After I got kicked out of the Red Cross shelter in Austin, I’ve had some calls from talk radio stations and other media asking about the experience. I’ve also apparently become a journalism lesson for a class somewhere out there.
Other media outlets ... got part of the same story I reported. They knew the shelter didn’t have cots, had some organizational problems and scarce water. But they only heard from those complaining. They only talked to those healthy enough to walk outside and scream loudly.
They didn’t talk to the volunteers who were working hard to fix the problems. They didn’t talk to other evacuees.
For the most part, I ignored those complaining loudly about relatively minor problems. I tried to find those who needed attention, who needed someone to talk to, who needed medical care.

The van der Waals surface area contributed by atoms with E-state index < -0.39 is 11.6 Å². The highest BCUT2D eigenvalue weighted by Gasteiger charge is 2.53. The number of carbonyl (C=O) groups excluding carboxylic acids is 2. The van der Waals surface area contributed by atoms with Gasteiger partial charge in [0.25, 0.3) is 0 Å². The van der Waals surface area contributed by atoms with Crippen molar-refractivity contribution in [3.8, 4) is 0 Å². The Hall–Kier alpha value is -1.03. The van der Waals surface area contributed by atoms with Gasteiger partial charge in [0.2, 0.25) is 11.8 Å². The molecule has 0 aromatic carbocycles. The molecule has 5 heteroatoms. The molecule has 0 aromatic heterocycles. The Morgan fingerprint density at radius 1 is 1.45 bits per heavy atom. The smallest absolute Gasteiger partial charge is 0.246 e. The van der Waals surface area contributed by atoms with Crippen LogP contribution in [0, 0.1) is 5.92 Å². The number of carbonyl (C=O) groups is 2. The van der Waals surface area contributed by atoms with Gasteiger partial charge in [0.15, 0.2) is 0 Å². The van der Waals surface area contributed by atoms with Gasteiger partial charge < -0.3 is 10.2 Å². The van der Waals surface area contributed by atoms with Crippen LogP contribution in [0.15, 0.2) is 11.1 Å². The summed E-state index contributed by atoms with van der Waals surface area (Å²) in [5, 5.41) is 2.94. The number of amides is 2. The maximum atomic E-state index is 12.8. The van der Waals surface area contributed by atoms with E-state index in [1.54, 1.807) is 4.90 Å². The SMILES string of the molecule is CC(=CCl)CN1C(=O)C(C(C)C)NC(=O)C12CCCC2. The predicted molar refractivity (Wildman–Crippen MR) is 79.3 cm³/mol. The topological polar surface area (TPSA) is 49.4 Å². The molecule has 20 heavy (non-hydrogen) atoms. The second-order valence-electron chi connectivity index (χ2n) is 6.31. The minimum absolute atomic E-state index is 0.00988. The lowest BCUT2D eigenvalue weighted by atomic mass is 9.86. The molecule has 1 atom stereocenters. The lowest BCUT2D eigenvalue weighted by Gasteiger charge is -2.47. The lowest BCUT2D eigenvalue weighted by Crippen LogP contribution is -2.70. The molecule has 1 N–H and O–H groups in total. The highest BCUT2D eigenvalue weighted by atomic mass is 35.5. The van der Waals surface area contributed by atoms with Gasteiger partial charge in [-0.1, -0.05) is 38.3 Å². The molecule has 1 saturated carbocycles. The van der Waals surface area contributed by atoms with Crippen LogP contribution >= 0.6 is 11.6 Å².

Those were usually the ones happy to talk, but not seeking media attention out for themselves. I reported the good things, too. The hot showers and warm meals were ignored by some, but reported by me.
I didn’t force anyone to talk to me. I told everyone, even the officials, that I was a reporter from the beginning. I didn’t find one person who didn’t want to talk.
When I said I was with the Galveston newspaper, we had a connection. I wasn’t with the national media. I was one of them. My house was in just as much danger as theirs were.
Saturday, September 20, 2008
As her experience in being removed from an Austin shelter where she was reporting on Galveston evacuees has drawn some attention (including E&P, Texas Watchdog, Reporters Committee for Freedom of the Press), Sara Foley '05 wrote more about the experience yesterday. Some excerpts: